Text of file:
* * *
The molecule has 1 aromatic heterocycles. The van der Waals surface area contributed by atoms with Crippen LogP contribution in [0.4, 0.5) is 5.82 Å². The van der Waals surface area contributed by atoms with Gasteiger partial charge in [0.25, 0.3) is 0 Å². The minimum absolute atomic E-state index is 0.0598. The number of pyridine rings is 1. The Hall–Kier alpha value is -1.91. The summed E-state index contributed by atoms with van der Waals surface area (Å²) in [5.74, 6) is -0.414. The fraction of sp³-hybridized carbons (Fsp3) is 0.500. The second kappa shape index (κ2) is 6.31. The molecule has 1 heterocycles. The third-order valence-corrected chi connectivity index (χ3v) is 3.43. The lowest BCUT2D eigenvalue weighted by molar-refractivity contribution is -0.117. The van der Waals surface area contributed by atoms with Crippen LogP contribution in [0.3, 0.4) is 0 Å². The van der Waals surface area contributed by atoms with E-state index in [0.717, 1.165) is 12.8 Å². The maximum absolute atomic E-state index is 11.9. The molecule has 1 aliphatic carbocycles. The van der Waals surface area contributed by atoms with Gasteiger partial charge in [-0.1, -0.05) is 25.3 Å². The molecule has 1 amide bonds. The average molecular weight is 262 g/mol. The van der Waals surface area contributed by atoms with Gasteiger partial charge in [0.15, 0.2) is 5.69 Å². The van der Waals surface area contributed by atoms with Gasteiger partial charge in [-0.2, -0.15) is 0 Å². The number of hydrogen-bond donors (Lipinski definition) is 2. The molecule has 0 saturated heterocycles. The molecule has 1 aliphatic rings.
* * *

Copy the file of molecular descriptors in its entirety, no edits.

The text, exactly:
The molecule has 1 aromatic heterocycles. The van der Waals surface area contributed by atoms with Crippen LogP contribution in [0.4, 0.5) is 5.82 Å². The van der Waals surface area contributed by atoms with Gasteiger partial charge in [0.25, 0.3) is 0 Å². The minimum absolute atomic E-state index is 0.0598. The number of pyridine rings is 1. The Hall–Kier alpha value is -1.91. The summed E-state index contributed by atoms with van der Waals surface area (Å²) in [5.74, 6) is -0.414. The fraction of sp³-hybridized carbons (Fsp3) is 0.500. The second kappa shape index (κ2) is 6.31. The molecule has 1 heterocycles. The third-order valence-corrected chi connectivity index (χ3v) is 3.43. The lowest BCUT2D eigenvalue weighted by molar-refractivity contribution is -0.117. The van der Waals surface area contributed by atoms with Crippen LogP contribution in [0.3, 0.4) is 0 Å². The van der Waals surface area contributed by atoms with E-state index in [0.717, 1.165) is 12.8 Å². The maximum absolute atomic E-state index is 11.9. The molecule has 1 aliphatic carbocycles. The van der Waals surface area contributed by atoms with Gasteiger partial charge in [-0.1, -0.05) is 25.3 Å². The molecule has 1 amide bonds. The average molecular weight is 262 g/mol. The van der Waals surface area contributed by atoms with Gasteiger partial charge in [0.15, 0.2) is 5.69 Å². The van der Waals surface area contributed by atoms with Gasteiger partial charge in [-0.2, -0.15) is 0 Å². The number of hydrogen-bond donors (Lipinski definition) is 2. The molecule has 0 saturated heterocycles. The molecule has 1 aliphatic rings.